Tuesday, January 26, 2021

Saturday Afternoon

 It was not a lunch break to spend indoors so I took my big camera (a Panasonic FZ1000 with a one inch sensor and four hundred millimeter lens if you care) and went to look for things to look at. I didn't even get out of the parking lot before I spotted a group of three shady characters loitering in front of the police department:
I got to Garrison Bight and pelicans were floating around, slow and easy to photograph and an elegant reminder that it is winter in Key West:
Winter in Key West, 75 degrees, sunny and a light cool breeze blowing over everything:
Key West Fishing
There was a fair bit of small boat activity. It is an axioma that the smaller the boat the more it gets used:

Garrison Bight residents watching the traffic from their waterfront home:
A sudden flurry of wings announced the arrival of an unwelcome drop-in:
"That way!" Nautical mansplaining I dare say.
The intruder with the sharp beak took up a position underneath the bridge and quietly watched what was going on. he seemed unwelcome and rather lonely. No one wanted to play with him of be decapitated by him either.                                                                                                        

Houseboat row in the sunshine. They used to be tied up along the seawall on South Roosevelt near the Riviera Canal Bridge. Then a developer decided to build two million dollar condos overlooking that stretch of seawall and the houseboats were deemed unattractive. Money talks and the scruffy houseboats were walked over to the city marina and offered docks in the heart of new town. 
Other boaters live on the city mooring field outside Garrison Bight. They pay a few hundred a month ion an area wide open to north winds and minimally protected from the prevailing south east winds. They get dinghy dockage with showers and trash collection. 
The pigeons watched the boats come and go and wondered when the kestrel might leave.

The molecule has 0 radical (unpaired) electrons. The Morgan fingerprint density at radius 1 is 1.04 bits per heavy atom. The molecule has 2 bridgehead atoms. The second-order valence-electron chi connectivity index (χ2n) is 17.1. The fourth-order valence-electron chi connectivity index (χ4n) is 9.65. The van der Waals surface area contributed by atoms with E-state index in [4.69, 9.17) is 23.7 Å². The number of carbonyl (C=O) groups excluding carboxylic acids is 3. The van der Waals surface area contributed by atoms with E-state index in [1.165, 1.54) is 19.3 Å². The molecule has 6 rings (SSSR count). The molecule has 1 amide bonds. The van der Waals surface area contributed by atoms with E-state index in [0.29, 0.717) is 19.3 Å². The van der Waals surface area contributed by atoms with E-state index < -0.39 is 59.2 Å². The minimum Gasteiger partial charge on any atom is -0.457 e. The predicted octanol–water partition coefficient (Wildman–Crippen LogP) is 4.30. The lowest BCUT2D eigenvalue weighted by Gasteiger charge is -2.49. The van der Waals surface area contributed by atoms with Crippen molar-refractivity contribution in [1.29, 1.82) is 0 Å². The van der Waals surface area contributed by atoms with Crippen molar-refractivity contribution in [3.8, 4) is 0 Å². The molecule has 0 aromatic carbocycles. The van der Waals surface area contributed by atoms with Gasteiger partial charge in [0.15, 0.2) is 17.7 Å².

When I was back at work I got a 911 call from a man who was being yelled at by a couple on one of Key West's narrow lanes. The picture I was painted after some slow patient questioning revealed that he had come across a car stopped in the narrow street blocking his path and he felt they weren't unloading their vehicle fast enough so he tooted his horn. The reaction he got was not a  quick apology and a rush to move the offending vehicle. The mild mannered guy got full on in your face yelling from the busy couple. So he called for help. It's what people do all day and all night in contemporary Key West. In the old days it would be a case of "what up cuz?" and an offer to help unload. I wondered if the pigeons had called 911: "There's a creepy looking bird of prey landed in our midst and upset our afternoon routine, threatening us. Can you come and move him along?" It used to be in Key West you waited and pretended it was cool to be on "island time". Now its all yelling. Be a pigeon.
People ask me when to call 911. Generally I say the time to call is when you are afraid, not when you are angry. Sound advice rarely heeded I fear. 
The self reliant pigeons took up positions on isolated lamp posts with clear views in all directions and waited for the passage of time to remove the intruder.
Winter is the time of year for fighter pilot training at Boca Chica. Every time I see them fly overhead I wonder how soon cheaper drones will knock these romantic expensive planes out of the sky for good. Time and technology waits for no one, as I look at my futuristic pocket phone unimaginable in 1945 when dogfights ruled the air.
That's my pigeon soulmate up there on his own far from the madding crowds, far from any office enjoying the sunshine.

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